Ernie talks about how he was a voracious reader. Shakespeare and he was the only one in his house who watched Masterpiece Theater. Friends and family told him: "You can't change things with all that garbage you read" and "knowledge is dangerous and raises questions." Mostly these questions took the form of "What the f!"

Ernie's teachers through elementary school were experienced teachers who were at the top of their game. That class was pretty much together from pre-k through 6th grade. The bottom classes also had the same teachers and the academic results were very different.

There were only 2 classes on the grade in those years at my school as we had lost lots of population due to tenements being torn down - which by the way automatically raised our scores as the project families were more stable than the tenement kids. Ernie was a project kid. The difference in reading ability between the top and bottom classes was very wide. One of the best teachers in my school had the other (bottom) class and she told me she had a tough time that school year. Thank goodness for the UFT contract or my principal would never have given me that class without my threat to grieve it. The next year we reversed positions as the contract demanded. My principal generally violated the contract and I was one of the only teachers who demanded my rights be honored.

I attended the show with Dina, another student from the same class, who I hadn't seen in 25 years. We caught up during intermission. He taught in NYC high schools for years and keeps track of his former students. He was the best math student I ever had and one of the brightest students. He and his sisters' journeys are also interesting and instructive and illustrate how very bright kids in places like Williamsburg have to take routes - like through the military - that middle class kids don't have to face.

I know that anecdotal stories are not considered "data" but the follow-up stories teachers who spend many years in one community hear inform their knowledge and understanding of what it will take to make real changes and why so many of us are ed deform resisters. Joel Klein and Teach for America tell their minions there are no excuses and they often end up discounting trying to address the "street." This is misleading to young teachers who must have an understanding of the "street" and how it transcends the question of reading and math score data. Having such an understanding - which only comes to white middle class teachers through years of experience and involvement in the lives of their children - is a building block toward becoming a more effective teacher.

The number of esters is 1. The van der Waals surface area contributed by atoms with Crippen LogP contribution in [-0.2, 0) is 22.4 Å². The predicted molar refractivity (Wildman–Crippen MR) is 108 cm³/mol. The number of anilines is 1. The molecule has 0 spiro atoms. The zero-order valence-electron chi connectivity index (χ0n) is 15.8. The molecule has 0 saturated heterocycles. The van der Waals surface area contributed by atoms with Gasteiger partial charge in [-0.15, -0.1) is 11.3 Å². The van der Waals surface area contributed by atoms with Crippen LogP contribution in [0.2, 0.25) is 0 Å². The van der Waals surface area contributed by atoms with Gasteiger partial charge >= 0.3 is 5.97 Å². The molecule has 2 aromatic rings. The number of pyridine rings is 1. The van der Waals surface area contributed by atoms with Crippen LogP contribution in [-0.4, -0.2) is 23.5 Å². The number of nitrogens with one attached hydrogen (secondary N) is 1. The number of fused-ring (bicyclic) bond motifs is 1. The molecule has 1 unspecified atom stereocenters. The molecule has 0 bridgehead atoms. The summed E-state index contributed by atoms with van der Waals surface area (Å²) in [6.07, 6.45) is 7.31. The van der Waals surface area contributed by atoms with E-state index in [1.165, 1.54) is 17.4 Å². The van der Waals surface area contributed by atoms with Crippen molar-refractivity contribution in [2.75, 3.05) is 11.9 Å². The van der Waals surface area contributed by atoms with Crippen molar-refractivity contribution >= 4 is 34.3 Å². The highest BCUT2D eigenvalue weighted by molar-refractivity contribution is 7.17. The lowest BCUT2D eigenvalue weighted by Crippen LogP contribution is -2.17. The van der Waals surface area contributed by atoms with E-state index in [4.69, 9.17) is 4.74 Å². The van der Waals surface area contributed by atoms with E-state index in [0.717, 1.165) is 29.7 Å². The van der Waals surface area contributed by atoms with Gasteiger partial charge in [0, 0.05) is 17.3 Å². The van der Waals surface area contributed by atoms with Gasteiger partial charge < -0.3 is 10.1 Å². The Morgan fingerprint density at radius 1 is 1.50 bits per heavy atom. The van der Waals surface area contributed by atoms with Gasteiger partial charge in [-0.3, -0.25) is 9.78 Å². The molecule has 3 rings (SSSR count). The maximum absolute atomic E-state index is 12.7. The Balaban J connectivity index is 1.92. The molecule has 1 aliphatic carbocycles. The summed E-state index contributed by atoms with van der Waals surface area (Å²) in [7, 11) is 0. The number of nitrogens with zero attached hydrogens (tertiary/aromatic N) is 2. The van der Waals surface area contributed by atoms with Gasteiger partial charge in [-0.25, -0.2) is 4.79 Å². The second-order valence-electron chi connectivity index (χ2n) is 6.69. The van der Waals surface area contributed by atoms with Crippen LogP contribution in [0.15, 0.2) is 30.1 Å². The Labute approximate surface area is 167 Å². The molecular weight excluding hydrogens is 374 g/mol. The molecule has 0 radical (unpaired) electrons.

I want to stress that I also do not believe in making excuses. Teachers have to believe in every student's potential and do their best to help them fulfill that potential. But there are bigger issues that must be addressed that are way beyond the teacher. Indeed, it was that understanding that pushed me into political activism by my 4th year of teaching. It was the first time I became active – the 60's passed me by – and my activism was driven by the kids.

During our reminiscences with Dino, he had lots of memories of my classroom (my giant room) and the trips - the time I loaded him and 5 other kids into my car and took then to my house after school as a reward for good behavior, how he was car sick and barfed in my driveway – sure ways to get a SCI investigation today - I hope the statute of limitations have expired.

Contrary to the Ed Deformers, I do not take the position that teachers are the major influences in these kids' lives, but are small pieces of a very large jigsaw puzzle.

Seeing Ernie perform was special for me. He managed to work my name into the show ("Mom, my teacher Mr. Scott, gave me an A on my science exam today").

I didn't go out with Ernie and his crew after the show, though invited. The other former student joked that he was waiting for me to leave before lighting up because he didn't me to see him smoking. I thought I was a pretty casual teacher and things like that wouldn't matter. But teachers have an impact in ways that are beyond our imagination.